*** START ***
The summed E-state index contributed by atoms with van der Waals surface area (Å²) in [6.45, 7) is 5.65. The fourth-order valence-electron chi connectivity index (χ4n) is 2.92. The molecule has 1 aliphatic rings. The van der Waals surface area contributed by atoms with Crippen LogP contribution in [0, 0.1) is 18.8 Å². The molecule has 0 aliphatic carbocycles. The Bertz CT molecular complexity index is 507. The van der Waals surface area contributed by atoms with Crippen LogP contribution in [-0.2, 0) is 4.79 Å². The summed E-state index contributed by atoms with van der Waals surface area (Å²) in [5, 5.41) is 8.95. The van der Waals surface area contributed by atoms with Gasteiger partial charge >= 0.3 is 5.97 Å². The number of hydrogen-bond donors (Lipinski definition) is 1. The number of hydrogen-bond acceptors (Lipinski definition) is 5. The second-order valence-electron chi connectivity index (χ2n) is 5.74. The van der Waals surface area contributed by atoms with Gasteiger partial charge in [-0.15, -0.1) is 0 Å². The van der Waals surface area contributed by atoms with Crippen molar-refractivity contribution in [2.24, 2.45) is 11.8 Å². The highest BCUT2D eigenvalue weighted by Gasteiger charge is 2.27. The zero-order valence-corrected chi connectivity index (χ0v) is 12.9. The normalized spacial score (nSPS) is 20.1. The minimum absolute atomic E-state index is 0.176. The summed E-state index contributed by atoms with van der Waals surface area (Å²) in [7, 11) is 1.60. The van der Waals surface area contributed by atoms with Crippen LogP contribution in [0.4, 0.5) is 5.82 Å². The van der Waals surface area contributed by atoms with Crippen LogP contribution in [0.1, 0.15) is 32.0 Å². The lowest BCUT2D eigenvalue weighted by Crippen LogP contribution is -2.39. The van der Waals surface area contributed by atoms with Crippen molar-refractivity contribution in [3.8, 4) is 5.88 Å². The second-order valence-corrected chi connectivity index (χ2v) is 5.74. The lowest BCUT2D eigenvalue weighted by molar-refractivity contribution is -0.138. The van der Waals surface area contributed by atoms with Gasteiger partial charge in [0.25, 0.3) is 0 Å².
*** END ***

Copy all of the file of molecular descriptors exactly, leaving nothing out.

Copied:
The summed E-state index contributed by atoms with van der Waals surface area (Å²) in [6.45, 7) is 5.65. The fourth-order valence-electron chi connectivity index (χ4n) is 2.92. The molecule has 1 aliphatic rings. The van der Waals surface area contributed by atoms with Crippen LogP contribution in [0, 0.1) is 18.8 Å². The molecule has 0 aliphatic carbocycles. The Bertz CT molecular complexity index is 507. The van der Waals surface area contributed by atoms with Crippen LogP contribution in [-0.2, 0) is 4.79 Å². The summed E-state index contributed by atoms with van der Waals surface area (Å²) in [5, 5.41) is 8.95. The van der Waals surface area contributed by atoms with Gasteiger partial charge >= 0.3 is 5.97 Å². The number of hydrogen-bond donors (Lipinski definition) is 1. The number of hydrogen-bond acceptors (Lipinski definition) is 5. The second-order valence-electron chi connectivity index (χ2n) is 5.74. The van der Waals surface area contributed by atoms with Gasteiger partial charge in [-0.15, -0.1) is 0 Å². The van der Waals surface area contributed by atoms with Crippen molar-refractivity contribution in [2.24, 2.45) is 11.8 Å². The highest BCUT2D eigenvalue weighted by Gasteiger charge is 2.27. The zero-order valence-corrected chi connectivity index (χ0v) is 12.9. The normalized spacial score (nSPS) is 20.1. The minimum absolute atomic E-state index is 0.176. The summed E-state index contributed by atoms with van der Waals surface area (Å²) in [7, 11) is 1.60. The van der Waals surface area contributed by atoms with Crippen LogP contribution in [0.4, 0.5) is 5.82 Å². The van der Waals surface area contributed by atoms with Crippen LogP contribution in [0.1, 0.15) is 32.0 Å². The lowest BCUT2D eigenvalue weighted by Crippen LogP contribution is -2.39. The van der Waals surface area contributed by atoms with Crippen molar-refractivity contribution in [3.8, 4) is 5.88 Å². The second-order valence-corrected chi connectivity index (χ2v) is 5.74. The lowest BCUT2D eigenvalue weighted by molar-refractivity contribution is -0.138. The van der Waals surface area contributed by atoms with Gasteiger partial charge in [0.25, 0.3) is 0 Å².